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U.S. livestock: Live cattle post biggest daily percentage gain in a year

Feeder cattle end sharply higher, lean hogs finish weaker

Chicago | Reuters –– Chicago Mercantile Exchange live cattle futures surged about three per cent on Tuesday to their best one-day performance since October 2015, sparked by short-covering and technical buying, said traders.

Prior to Tuesday’s open, CME live cattle contracts displayed a Relative Strength Index (RSI) of 27. A RSI below 30 suggests a market is oversold and subject to an upward correction.

October live cattle ended up 2.975 cents per pound at 101.9 cents, and December 2.7 cents higher at 102.675 cents (all figures US$).

Cassandra Fish, author of industry blog The Beef, said Tuesday’s rally was powerful enough to reignite hope for cash prices later in the week and correct some of the daily chart indicators from an oversold condition.

“Weekly measurements still look negative and it is only Tuesday. But for today, the desperation of last Friday is a faded memory,” she said. Last Friday, disappointing prices for slaughter-ready, or cash, cattle and hefty meat supplies sent futures to a six-year low.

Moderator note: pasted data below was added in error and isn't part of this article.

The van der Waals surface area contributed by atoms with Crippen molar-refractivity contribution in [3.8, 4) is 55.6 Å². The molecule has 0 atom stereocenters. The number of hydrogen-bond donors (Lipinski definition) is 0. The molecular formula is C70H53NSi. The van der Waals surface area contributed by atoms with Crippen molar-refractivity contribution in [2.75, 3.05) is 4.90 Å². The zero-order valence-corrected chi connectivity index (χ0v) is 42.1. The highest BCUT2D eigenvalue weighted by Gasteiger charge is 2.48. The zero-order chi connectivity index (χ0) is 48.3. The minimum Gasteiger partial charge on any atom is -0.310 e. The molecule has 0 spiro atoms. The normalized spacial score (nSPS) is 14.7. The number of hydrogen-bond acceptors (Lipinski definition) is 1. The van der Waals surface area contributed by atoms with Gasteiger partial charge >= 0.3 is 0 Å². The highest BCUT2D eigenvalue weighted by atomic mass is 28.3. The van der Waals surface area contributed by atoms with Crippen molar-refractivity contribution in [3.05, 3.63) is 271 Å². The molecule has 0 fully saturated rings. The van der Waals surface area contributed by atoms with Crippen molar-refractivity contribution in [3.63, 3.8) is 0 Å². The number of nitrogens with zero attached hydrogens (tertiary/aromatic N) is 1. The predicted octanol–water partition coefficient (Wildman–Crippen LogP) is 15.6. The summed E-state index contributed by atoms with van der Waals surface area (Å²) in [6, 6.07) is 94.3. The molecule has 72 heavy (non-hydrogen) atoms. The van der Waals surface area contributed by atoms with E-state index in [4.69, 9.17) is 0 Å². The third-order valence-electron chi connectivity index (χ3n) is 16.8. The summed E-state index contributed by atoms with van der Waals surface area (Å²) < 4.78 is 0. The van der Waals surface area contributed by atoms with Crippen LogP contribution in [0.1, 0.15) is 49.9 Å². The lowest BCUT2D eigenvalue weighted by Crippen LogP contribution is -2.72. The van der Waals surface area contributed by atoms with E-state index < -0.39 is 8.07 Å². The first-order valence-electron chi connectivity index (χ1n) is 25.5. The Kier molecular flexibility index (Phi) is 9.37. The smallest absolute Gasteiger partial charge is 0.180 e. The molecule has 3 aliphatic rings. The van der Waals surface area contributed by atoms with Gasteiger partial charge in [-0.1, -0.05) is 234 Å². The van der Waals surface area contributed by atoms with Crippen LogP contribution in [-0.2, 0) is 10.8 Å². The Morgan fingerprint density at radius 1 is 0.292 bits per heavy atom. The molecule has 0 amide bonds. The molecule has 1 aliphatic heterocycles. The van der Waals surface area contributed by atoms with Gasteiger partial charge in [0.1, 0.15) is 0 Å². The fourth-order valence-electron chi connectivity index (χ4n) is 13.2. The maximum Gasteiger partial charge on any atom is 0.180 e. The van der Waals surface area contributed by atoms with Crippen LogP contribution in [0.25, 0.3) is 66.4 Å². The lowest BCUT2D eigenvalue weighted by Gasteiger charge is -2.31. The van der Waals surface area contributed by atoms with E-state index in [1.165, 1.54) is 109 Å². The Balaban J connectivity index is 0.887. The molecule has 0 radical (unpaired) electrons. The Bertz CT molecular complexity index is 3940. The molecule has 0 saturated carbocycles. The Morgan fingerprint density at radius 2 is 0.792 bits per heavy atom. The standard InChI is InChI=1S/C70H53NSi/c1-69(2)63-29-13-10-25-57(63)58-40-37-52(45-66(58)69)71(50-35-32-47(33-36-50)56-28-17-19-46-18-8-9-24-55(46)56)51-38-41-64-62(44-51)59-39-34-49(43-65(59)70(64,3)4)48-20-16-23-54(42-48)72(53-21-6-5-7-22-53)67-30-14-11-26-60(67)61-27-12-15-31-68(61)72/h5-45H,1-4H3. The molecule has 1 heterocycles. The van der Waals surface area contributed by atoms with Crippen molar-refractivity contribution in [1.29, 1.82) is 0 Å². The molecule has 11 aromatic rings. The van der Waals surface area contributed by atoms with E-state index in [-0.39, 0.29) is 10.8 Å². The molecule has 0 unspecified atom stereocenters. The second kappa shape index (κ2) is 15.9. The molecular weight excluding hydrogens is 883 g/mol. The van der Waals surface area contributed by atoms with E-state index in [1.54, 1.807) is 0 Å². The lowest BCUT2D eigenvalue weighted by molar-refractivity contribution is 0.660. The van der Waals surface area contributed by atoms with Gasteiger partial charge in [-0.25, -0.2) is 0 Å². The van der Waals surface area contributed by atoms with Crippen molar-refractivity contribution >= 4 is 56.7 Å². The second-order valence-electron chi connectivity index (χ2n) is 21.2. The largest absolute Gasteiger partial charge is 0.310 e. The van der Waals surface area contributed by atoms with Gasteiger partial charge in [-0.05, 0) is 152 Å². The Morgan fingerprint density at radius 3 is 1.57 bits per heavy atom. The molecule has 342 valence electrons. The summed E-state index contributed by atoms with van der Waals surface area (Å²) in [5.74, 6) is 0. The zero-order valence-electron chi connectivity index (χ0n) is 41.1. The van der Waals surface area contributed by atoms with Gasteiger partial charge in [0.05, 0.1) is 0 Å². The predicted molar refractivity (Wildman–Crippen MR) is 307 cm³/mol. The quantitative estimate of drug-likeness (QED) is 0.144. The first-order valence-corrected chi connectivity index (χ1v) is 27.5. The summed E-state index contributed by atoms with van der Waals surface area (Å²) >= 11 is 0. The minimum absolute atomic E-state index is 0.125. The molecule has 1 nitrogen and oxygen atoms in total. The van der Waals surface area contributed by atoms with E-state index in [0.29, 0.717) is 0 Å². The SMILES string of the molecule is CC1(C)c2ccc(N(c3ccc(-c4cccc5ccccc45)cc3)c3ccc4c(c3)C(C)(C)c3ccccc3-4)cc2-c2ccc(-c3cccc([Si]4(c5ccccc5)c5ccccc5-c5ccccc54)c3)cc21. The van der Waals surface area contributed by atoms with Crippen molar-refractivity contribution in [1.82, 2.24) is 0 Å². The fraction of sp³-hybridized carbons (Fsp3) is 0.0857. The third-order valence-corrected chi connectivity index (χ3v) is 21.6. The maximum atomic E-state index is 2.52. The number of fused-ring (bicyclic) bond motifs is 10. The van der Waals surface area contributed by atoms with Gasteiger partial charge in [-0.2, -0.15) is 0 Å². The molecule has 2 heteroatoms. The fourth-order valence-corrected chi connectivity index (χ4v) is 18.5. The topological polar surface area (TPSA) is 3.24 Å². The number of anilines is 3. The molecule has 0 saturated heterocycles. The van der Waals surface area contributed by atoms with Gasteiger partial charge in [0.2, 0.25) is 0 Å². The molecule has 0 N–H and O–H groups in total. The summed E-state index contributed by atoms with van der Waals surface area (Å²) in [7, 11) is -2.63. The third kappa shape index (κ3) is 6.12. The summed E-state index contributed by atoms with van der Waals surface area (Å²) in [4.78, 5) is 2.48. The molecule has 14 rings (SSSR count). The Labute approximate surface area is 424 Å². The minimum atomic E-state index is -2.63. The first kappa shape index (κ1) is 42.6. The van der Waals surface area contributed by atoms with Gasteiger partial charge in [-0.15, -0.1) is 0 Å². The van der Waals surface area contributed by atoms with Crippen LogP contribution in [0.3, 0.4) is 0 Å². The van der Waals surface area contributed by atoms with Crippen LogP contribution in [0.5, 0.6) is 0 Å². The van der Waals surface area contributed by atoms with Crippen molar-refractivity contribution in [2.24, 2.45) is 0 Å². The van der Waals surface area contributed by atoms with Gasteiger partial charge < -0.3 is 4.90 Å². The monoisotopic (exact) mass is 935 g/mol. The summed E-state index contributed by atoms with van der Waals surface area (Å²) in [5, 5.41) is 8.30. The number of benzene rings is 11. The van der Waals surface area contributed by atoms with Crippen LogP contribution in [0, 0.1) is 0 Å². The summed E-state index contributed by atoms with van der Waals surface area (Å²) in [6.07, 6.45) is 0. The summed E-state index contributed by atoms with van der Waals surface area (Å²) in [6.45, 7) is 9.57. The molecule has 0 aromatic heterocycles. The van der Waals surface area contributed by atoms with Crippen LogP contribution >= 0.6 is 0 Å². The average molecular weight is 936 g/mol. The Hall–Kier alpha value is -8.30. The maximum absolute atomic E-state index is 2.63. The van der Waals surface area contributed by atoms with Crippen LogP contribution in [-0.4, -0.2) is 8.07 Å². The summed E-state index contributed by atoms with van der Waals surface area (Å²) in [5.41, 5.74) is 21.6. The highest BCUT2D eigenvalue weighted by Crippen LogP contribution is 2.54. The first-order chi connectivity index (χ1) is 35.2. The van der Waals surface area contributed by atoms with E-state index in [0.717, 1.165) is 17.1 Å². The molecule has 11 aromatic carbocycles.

A week ago, cash cattle in the U.S. Plains fetched $103-$104/cwt versus $105-$107 in the previous week.

Plentiful supplies and packers’ reliance on cattle contracted against the futures market may pressure cash returns later in the week, said traders and analysts.

They said extremely profitable packer margins and roughly 17,000 fewer cattle for sale than last week might minimize potential cash price losses.

CME feeder cattle finished sharply higher on short-covering and live cattle futures’ rebound. October feeder cattle closed 4.025 cents per pound higher at 128 cents.

Lower hog futures close

Persistent cash price weakness, due to the seasonally building supplies, undercut CME lean hogs and pressed some contracts to new lows, said traders.

October closed down 0.3 cent/lb. to 48.625 cents, and marked a fresh low of 48.5 cents. December ended 0.675 cent lower at 43.5 cents and earlier fell to a new low of 43.3 cents.

Cash hog prices on Tuesday morning in the U.S. Midwest were 50 cents to $1/cwt lower than on Monday, said regional hog merchants.

Monday and Tuesday’s combined slaughter totaled 881,000 hogs, 12,000 more than the same period a year ago, according to USDA estimates.

Investors sold nearby hog futures, and simultaneously bought deep-deferred months, with the view that the supply glut implied by last Friday’s U.S. government hog report will have subsided by the summer of 2017.

Theopolis Waters reports on livestock markets for Reuters from Chicago.

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